Results for Egypt History Protests, 2011-2013.
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Call #
FIC HAS
Descript.
305 pages ; 24 cm
text txt rdacontent
unmediated n rdamedia
volume nc rdacarrier
Summary
"A powerful novel about two Egyptian sisters--their divergent fates and the secrets of one family--Sisters Rose and Gameela Gubran could not have been more different. Rose, an Egyptologist, married an American journalist and immigrated to New York City, where she works in the Metropolitan Museum of Art. Gameela, a devout Muslim since her teenage years, stayed in Cairo. During the aftermath of Egypt's revolution, Gameela is killed in a suicide bombing. When Rose returns to Egypt after the bombing, she sifts through the artifacts Gameela left behind, desperate to understand how her sister came to die, and who she truly was. Soon, Rose realizes that Gameela has left many questions unanswered. Why had she quit her job just a few months before her death and not told her family? Who was she romantically involved with? And how did the religious Gameela manage to keep so many secrets? Rich in depth and feeling, A Pure Heart is a brilliant portrait of two Muslim women in the twenty-first century, and the decisions they make in work and love that determine their destinies. As Rose is struggling to reconcile her identities as an Egyptian and as a new American, she investigates Gameela's devotion to her religion and her country. The more Rose uncovers about her sister's life, the more she must reconcile their two fates, their inextricable bond as sisters, and who should and should not be held responsible for Gameela's death. Rajia Hassib's A Pure Heart is a stirring and deeply textured novel that asks what it means to forgive, and considers how faith, family, and love can unite and divide us"-- Provided by publisher.
Subject
Genre
ISBN/ISSN
9780525560050 (hardback)
052556005X
Call #
962.05 H
Descript.
463 pages : illustrations, maps ; 25 cm.
text txt rdacontent.
unmediated n rdamedia.
volume nc rdacarrier.
Note
Maps on lining papers.
Bibliog.
Includes bibliographical references (pages 435-450) and index.
Contents
The president -- The coup -- The president.
Summary
"Drawn by an abiding fascination with Egypt's rich history and civilization, Peter Hessler moved with his wife and twin daughters to Cairo to explore a place that had a powerful hold over his imagination. He wanted to learn Arabic, explore Cairo's neighborhoods, research ancient history, and visit the legendary archeological digs. After years of covering China for The New Yorker, friends warned him it would be a much quieter place. But just before his arrival, the Arab Spring had reached Egypt and the country was in chaos. In the midst of the revolution, he attached himself to an important archeological dig at a site rich in royal tombs known in as al-Madfuna, or "The Buried." He and his wife set out to master Arabic, striking up an important friendship with their language instructor, a cynical political sophisticate named Rifaat. And a very different kind of friendship was formed with their garbage collector, an illiterate neighborhood character named Saaed, whose access to the trash of Cairo would be its own kind of archeological excavation. Along the way, he meets a family of Chinese small business owners who have cornered the nation's lingerie trade; their pragmatic view of the political crisis is a bracing counterpoint to the West's conventional wisdom. Through the lives of these and other ordinary people in a time of tragedy and heartache, and through connections between contemporary Egypt and its ancient past, Hessler creates an astonishing portrait of a country and its people. What emerges is a book of uncompromising intelligence and humanity--the story of a land in which a weak state has collapsed but its underlying society remains in many ways painfully the same."--Amazon.com.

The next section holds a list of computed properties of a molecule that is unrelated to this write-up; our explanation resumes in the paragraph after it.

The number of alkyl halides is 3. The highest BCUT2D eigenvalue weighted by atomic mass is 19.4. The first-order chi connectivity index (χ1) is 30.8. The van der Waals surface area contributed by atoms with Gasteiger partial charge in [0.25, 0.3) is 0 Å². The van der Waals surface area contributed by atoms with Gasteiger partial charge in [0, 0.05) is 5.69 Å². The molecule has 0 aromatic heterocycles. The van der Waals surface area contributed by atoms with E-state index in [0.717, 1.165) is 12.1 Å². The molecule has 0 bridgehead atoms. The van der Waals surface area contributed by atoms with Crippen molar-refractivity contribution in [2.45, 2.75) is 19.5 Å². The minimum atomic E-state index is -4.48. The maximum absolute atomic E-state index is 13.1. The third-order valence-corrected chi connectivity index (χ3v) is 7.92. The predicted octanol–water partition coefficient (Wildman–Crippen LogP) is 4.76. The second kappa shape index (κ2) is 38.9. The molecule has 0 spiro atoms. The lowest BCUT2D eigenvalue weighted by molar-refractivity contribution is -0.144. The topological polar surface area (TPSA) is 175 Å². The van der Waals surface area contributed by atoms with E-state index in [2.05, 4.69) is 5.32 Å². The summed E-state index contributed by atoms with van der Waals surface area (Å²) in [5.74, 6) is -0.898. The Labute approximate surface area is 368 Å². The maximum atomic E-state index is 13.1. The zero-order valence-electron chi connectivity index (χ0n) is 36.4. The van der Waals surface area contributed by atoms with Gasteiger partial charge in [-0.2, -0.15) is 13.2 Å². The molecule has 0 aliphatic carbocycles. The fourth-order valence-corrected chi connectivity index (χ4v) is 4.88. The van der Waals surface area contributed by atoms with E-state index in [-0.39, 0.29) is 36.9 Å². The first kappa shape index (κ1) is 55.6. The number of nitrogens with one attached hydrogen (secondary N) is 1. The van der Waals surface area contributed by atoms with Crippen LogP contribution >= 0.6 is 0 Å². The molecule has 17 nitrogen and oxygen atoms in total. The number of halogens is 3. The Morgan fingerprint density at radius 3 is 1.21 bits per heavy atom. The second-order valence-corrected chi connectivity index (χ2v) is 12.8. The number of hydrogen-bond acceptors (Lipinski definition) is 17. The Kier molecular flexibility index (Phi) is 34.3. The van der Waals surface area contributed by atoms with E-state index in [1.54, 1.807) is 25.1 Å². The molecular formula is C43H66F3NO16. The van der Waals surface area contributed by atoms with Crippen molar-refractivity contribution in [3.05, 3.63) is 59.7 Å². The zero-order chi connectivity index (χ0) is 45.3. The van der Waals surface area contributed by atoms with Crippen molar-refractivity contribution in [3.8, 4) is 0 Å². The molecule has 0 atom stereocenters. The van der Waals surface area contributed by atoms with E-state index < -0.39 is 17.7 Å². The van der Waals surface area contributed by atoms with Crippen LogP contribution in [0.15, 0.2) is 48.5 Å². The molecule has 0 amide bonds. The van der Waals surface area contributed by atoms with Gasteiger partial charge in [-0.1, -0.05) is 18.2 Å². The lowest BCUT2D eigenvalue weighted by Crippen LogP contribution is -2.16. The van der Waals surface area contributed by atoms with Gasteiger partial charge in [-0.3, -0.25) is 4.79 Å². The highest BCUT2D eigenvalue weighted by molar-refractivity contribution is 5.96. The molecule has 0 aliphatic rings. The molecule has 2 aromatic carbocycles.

Subject
ISBN/ISSN
9780525559566 (hardcover)
0525559566 (hardcover)
Call #
962.05 K
Descript.
370 pages : map ; 24 cm
text rdacontent
unmediated rdamedia
volume rdacarrier
Bibliog.
Includes bibliographical references and index.
Summary
A candid narrative of how and why the Arab Spring sparked, then failed, and the truth about America's role in that failure and the subsequent military coup that put Sisi in power--from the Middle East correspondent of the New York Times. In 2011, Egyptians of all sects, ages, and social classes shook off millennia of autocracy, then elected a Muslim Brotherhood president. The 2013 military coup replaced him with a vigorous strongman, Abdel Fattah el-Sisi, who has cracked down on any dissent or opposition with a degree of ferocity Mubarak never dared. What went wrong? Is the Arab world stuck between military and theocratic authoritarianism? And how did Washington manage to be so feckless and reactive? Egypt has for centuries set in motion every major trend in politics and culture across the Arab world, from independence and Arab nationalism to Islamic modernism, political Islam, and the jihadist thought that led to Al Qaeda and ISIS. The Arab Spring revolts of 2011 spread from Cairo, so Americans naturally look to its disastrous democratic experiment with cynical exasperation; but they fail to understand the dynamic of the uprising, the hidden story of its failure, and Washington's part in that tragedy. David D. Kirkpatrick arrived in Egypt less than six months before the uprising broke out. The book juxtaposes his account of Tahrir Square, the elections, and the eventual coup, with new reporting on the conflicts within the Obama administration over how to handle the tumult. It is the story of Kirkpatrick's education in the Arab world, in a time of revolution and violence.
Subject
ISBN/ISSN
9780735220621 (hardcover)
073522062X (hardcover)
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